In a recent interview with Moves The Needle, Brad D. Smith shares his experience as…
Brad D. Smith Participates in Beyond The Cloud Discussion
On March 17, 2021, Brad D. Smith participated in the West Virginia Public Education Collaborative’s Focus Forward event. The event focused on the National Weather Service’s available data that could benefit innovators and businesses. Focus Forward aims to bring together business, education and government leaders to discuss forward-thinking ideas and how to implement them in West Virginia.
The March virtual event focused on how leveraging cloud data available through the National Oceanic and Atmospheric Administration (NOAA) could help skyrocket innovation and growth in West Virginia, as well as around the world. Previously, data gathered through NOAA has been difficult to leverage due to its size and how it was stored, but through partnerships with cloud providers like Amazon and Microsoft, data is becoming more accessible, which could lead to major breakthroughs for society.
The vast amounts of weather-related data collected could transform the way many companies function—letting air traffic controllers know when to de-ice a plane, alerting railway maintenance if a portion of the track could be affected by a tornado, or telling farmers when to irrigate a certain crop. West Virginia is poised to tap into this industry and be a part of the revolution. The NOAA satellites and supercomputing centers are located in Fairmont, in the I-79 Technology Park. If people in West Virginia are motivated to take advantage of this opportunity, it could create a cycle of growth that will continue to attract people to the area and grow the state’s economy.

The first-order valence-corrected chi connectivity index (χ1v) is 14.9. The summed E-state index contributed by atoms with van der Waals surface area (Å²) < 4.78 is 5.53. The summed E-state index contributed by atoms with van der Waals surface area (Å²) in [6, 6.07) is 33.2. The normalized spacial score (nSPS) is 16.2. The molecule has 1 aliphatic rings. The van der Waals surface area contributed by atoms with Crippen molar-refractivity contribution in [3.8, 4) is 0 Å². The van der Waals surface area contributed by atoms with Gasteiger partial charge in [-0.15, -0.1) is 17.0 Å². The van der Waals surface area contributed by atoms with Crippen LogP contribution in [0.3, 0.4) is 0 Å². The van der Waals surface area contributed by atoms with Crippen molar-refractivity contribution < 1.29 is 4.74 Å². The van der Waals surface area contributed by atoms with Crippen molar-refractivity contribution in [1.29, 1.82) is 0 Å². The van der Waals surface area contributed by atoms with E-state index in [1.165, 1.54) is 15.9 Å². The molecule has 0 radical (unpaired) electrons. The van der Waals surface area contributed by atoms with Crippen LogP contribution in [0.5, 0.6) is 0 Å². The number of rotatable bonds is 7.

Brad discussed how data presents value to businesses and entrepreneurs. By understanding and gaining access to data such as NOAA’s data, businesses have the opportunity to discover new problems—or solutions—at hand. Unlocking these problems and solutions is where Brad sees the opportunity for economic growth in the Mountain State. The growth in the economy, though, will only come by continuing to lean into these new technologies and advancements by the West Virginia communities. Brad reiterated this throughout the discussion, and focused on the importance of educating students from a young age about technology, data and computational science.
To continue the conversation surrounding NOAA’s Big Data Project, The West Virginia Public Education Collaborative is hosting a second Focus Forward virtual event. Part two will continue the discussion around opportunities surrounding this data, as well as a workshop on design thinking, one of Brad’s common teachings when working with businesses and entrepreneurs.
If you missed the first part of the event, you can check out the full discussion, including presentations by Brad, tech leaders from Amazon and Microsoft, and representatives from the NOAA Big Data team here.